When President Trump’s attorney general announced that the Justice Department would begin prosecuting all individuals crossing from Mexico into the United States illegally, the immediate question became, “What about the children?”
“If you are smuggling a child, then we will prosecute you and that child will be separated from you as required by law. We don’t want to separate families, but we don't want families to come to the border illegally. This is just the way the world works.”
But is this “just the way the world works”? Or this simply the type of policy Americans can expect from an administration characterized by Trump’s penchant for cruelty?
“The children will be taken care of — put into foster care or whatever,” White House Chief of Staff John Kelly told NPR in response to a question about whether it’s “cruel and heartless to take a mother away from her children.” …
It is, obviously, cruel to separate children from their mother and hand them over to strangers. It would be cruel even if it weren’t the case that more than 1,000 migrant children placed by the government last year went missing.
The reason we know it’s cruel — and the reason we know Kelly knows it’s cruel — is that the cruelty is the point. The question was about a new policy in the departments of Justice and Homeland Security that separates parents who arrive at the US-Mexico border with their children and no visa from their kids.
Sessions might be right about the law, but he would do well add a particular qualifier to his statement about the world: This is just the way Trump world works.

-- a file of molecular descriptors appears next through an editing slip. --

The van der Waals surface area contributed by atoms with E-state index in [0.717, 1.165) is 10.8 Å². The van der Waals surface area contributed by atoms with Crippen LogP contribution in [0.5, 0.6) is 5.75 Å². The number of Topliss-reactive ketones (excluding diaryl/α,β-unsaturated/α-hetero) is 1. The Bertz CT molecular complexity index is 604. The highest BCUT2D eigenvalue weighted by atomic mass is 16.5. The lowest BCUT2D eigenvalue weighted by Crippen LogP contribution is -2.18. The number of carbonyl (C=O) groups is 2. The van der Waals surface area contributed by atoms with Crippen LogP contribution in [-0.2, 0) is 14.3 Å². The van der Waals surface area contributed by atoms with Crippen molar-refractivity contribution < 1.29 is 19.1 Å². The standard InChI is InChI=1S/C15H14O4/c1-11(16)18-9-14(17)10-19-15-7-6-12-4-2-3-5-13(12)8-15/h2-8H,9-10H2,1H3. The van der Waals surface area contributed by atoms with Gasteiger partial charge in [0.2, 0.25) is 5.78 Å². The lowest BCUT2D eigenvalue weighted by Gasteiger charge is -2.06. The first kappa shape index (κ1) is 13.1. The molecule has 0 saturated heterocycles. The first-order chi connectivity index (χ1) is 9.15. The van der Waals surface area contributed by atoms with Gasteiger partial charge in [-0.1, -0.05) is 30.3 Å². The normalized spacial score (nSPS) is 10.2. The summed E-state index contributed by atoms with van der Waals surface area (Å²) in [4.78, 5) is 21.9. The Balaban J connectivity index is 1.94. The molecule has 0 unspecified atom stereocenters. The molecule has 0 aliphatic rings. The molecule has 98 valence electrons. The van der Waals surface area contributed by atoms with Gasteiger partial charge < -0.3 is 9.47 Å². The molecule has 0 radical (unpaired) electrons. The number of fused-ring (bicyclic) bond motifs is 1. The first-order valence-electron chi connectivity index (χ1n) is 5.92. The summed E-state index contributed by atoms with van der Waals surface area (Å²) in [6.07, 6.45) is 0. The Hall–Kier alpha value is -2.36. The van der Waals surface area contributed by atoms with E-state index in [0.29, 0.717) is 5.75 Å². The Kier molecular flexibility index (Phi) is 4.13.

The president has showed his character time and again – certainly throughout his life, but particularly from the moment he began campaigning for the presidency.
Vox notes the following examples:
- He’s praised brutal dictators specifically for their brutality and publicly called to reinstitute torture, and is installing a known torturer at the head of the CIA. This impulse toward cruelty appears to come to the president in a quite natural, sincere, and unstudied way. This is a man who smacked his son in front of his college roommate for not wearing a suit to a baseball game, is said to have ripped hair out of his wife’s head during an argument, mocked a disabled reporter at a rally, and subjects his own Cabinet to lengthy tirades.
If such behavior is true of Trump, what might America expect from his rule, particularly as he has surrounded himself with like minded officials and few in his party are willing to stand up to his ways?
As Trump and his ilk set out “to narrow the definitions of who belongs, subjecting outsiders to a realm of cruelty and thus bolstering the favored status of the insiders”, the cruelty will necessarily extend beyond vulnerable immigrants.
From new Medicaid rules that hurt people with disabilities to rewriting bank regulations to favor predatory lenders to siding with Dow Chemical’s lobbyists over pediatricians to keep allowing the manufacture of a pesticide that poisons children’s brains, the circle of people who are subject to harm by a regime that practices the law of the jungle is ever widening.
Very few of us are as rich or powerful as Trump, his Cabinet, his circle of friends and family, or his major campaign contributors. All of us will lose out from an ethic that licenses the strong to oppress the weak. Foreign-born children are uniquely disempowered in the political system, so they bear the brunt for now. But almost all of us will need help or protection at some point.
And the answer we get from the current regime is clear: Whatever.